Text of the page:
retail news in context, analysis with attitude

Responding to yesterday's story about the transition to chip-enabled cards, and how the banks seem to be getting all the breaks and retailers seem to be getting one of them, one MNB user wrote:

This just proves that when Banks are made the scapegoat from the Obama administration, they will find other income streams to fill the void. It’s called Capitalism.

Really? You see no difference between capitalism and spending enough lobbying money to get the system rigged in your favor, harming consumers and retailers?

And by the way, from my perspective, the banks haven't been targeted for anti-consumer transgressions nearly enough.




Got the following email from MNB reader John Domino about our piece yesterday about a speech given by retired Kroger CEO Dave Dillon:

David Dillon is so very right and you do not have to look very far to see how many examples of how profits before sales/customers brought down some very good retailers.  Fairway is the latest example, but A&P and my old company SUPERVALU are also prime examples.  Before the 2006 Albertsons acquisition, SUPERVALU had a culture throughout the organization of serving customers better than our competitors, and in general, it held true, although there were a few instances (Scott's Ft. Wayne & Cub Chicago) where we had to relearn it.   However, after the acquisition, we listened too closely to  Wall Street and the management consultants and streamlined the company, cut employee benefits (even though we had all of these programs that were trying to increase employee engagement), increased home office control at the expense of empowering the employees in the field and ultimately drove the company into the ground.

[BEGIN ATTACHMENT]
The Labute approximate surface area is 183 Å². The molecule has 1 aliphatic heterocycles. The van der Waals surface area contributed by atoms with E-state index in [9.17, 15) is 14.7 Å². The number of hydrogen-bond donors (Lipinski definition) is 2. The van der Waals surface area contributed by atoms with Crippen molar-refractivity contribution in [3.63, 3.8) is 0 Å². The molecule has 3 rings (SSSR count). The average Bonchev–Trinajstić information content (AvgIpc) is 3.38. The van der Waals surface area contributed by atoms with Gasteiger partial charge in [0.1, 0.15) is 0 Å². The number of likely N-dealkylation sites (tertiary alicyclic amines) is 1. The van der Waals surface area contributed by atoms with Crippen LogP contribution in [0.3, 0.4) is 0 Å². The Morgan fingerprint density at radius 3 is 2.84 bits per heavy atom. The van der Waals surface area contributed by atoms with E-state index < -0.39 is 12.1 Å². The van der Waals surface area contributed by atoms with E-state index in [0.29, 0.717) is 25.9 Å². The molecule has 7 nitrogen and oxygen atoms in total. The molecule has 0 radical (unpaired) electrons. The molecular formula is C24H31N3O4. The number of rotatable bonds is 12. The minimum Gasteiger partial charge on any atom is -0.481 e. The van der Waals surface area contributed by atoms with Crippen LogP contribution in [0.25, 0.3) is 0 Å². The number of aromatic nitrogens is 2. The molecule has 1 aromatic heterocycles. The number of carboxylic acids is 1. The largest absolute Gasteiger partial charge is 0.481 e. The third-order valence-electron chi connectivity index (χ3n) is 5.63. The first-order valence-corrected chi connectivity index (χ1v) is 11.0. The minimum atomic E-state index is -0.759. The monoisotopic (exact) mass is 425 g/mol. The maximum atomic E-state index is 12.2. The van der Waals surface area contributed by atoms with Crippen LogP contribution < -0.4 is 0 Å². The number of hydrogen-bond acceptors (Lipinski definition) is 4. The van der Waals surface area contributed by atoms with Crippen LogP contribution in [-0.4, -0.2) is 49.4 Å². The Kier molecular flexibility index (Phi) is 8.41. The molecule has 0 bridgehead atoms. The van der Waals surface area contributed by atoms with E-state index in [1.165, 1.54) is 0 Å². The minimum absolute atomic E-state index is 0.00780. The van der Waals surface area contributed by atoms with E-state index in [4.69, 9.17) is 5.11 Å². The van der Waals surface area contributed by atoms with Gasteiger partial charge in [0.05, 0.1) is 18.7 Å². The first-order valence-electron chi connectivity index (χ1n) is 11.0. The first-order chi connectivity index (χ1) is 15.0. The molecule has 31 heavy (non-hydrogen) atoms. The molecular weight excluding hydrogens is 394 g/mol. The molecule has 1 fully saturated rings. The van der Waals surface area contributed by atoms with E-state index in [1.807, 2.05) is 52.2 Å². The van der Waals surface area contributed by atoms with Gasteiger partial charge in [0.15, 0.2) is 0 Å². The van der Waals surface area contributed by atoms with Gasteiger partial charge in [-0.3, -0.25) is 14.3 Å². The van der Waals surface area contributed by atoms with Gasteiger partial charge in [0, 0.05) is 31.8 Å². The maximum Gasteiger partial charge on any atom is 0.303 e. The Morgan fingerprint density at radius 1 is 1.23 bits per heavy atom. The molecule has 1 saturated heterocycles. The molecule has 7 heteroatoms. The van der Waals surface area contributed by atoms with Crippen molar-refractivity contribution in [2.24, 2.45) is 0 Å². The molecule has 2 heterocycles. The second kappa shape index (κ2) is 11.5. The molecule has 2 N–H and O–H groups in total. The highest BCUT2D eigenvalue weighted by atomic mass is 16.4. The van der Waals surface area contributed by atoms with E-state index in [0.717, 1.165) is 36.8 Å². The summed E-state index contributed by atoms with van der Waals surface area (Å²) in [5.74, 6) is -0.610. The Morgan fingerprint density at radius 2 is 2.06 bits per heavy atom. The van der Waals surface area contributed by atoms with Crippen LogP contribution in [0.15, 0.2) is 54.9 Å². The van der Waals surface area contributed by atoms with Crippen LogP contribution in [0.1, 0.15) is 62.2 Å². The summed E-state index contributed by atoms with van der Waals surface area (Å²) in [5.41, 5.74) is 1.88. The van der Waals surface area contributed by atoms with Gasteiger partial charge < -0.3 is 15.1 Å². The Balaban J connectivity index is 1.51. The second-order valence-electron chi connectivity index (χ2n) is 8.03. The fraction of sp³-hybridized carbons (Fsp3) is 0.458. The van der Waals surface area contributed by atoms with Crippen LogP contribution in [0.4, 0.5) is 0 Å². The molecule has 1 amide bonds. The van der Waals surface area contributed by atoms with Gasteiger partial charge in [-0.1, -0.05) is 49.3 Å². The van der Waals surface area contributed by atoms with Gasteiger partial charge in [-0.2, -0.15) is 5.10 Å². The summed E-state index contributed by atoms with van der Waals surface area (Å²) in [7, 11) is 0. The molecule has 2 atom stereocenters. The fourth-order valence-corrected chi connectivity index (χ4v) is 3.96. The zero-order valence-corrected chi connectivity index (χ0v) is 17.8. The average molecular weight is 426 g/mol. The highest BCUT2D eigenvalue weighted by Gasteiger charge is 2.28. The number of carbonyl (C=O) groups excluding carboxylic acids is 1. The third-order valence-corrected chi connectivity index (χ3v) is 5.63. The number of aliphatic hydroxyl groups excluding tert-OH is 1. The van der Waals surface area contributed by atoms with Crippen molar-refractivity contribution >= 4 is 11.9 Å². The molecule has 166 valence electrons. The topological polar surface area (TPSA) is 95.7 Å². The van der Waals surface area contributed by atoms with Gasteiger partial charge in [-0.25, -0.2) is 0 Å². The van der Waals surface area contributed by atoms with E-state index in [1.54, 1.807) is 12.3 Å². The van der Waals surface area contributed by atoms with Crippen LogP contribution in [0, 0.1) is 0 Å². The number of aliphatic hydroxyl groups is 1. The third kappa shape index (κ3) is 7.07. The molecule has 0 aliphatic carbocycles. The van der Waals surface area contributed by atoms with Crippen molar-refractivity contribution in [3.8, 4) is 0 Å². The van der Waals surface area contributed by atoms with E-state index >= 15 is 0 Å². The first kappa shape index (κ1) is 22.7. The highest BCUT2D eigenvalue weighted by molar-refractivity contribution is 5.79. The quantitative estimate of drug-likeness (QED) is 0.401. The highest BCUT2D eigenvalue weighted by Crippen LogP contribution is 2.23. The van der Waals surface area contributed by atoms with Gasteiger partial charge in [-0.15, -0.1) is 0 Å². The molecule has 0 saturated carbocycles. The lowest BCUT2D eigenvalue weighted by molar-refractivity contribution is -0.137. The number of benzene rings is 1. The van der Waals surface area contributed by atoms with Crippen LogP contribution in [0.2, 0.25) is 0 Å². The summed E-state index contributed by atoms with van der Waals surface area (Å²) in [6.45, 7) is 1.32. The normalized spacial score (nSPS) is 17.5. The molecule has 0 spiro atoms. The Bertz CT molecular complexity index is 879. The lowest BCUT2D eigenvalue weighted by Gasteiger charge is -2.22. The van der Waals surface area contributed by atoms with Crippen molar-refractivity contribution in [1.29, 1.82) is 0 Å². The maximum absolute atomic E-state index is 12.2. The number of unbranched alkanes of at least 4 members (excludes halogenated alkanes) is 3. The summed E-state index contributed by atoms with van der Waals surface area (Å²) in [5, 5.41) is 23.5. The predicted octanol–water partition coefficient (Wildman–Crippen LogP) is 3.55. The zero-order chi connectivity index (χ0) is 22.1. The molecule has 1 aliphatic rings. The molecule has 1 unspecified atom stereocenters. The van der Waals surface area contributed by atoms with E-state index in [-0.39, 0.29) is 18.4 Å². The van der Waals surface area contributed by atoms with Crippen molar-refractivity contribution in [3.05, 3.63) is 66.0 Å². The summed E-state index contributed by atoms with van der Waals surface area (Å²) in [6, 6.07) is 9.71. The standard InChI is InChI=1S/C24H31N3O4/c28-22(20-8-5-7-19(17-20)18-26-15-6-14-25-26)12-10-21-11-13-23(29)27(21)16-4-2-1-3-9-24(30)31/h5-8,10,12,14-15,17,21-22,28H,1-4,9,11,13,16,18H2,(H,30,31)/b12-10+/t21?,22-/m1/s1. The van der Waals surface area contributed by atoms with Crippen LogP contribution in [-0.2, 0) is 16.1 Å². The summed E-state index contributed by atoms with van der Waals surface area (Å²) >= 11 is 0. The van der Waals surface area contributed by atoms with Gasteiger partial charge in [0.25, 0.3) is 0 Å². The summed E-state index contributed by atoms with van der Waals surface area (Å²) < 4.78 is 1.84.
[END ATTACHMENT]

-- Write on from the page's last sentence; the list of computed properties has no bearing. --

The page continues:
The industry needs more David Dillons and Jim Sinegals (Costco.)


Agreed.



We had a piece yesterday about food labeling lawsuits, which prompted one MNB user to write:

It was said that John Edwards, the infamous running mate of John Kerry, was responsible for driving up the cost of every prescription in the US by $1.00. His ambulance chasing tactics and ultimate lawsuits were simply added to the cost of doing business. Americans have long been consuming wood chips, chemicals, fillers, rat feces, bugs, dirt, hair and many other tastefully sounding things in their food for years. I for one could care less what additives are in our food, if I like it I will eat it. There is no denying that we have the safest food supply in the world and the lawyers will not be happy until it’s the most expensive.

I want to be clear about something here. While the reader who sent this email signed his name, and I could've used it, I've decided not to ...because this person works in the bakery business. I didn't think it would do him - or his company - any good if he gets quoted as saying that he doesn't care what's in his food - including "wood chips, chemicals, fillers, rat feces, bugs, dirt, hair" - as long as it taste good. (I suspect that his company's official position may be somewhat different.)

I actually think that list of additives - both deliberate and, I assume, accidental - is sort of disgusting. I also don't think we can attribute the nation's litigiousness just to John Edwards, though I'd also note that this particular reader is willing to blame any and all Democrats for everything and anything that he deems wrong with society.

I'm think that some sort of legal reform absolutely is necessary to prevent and/or discourage frivolous lawsuits, but I'm not sure that filing suit over inaccurate labeling, or rat feces in products, falls into that category.

Call me crazy.
KC's View: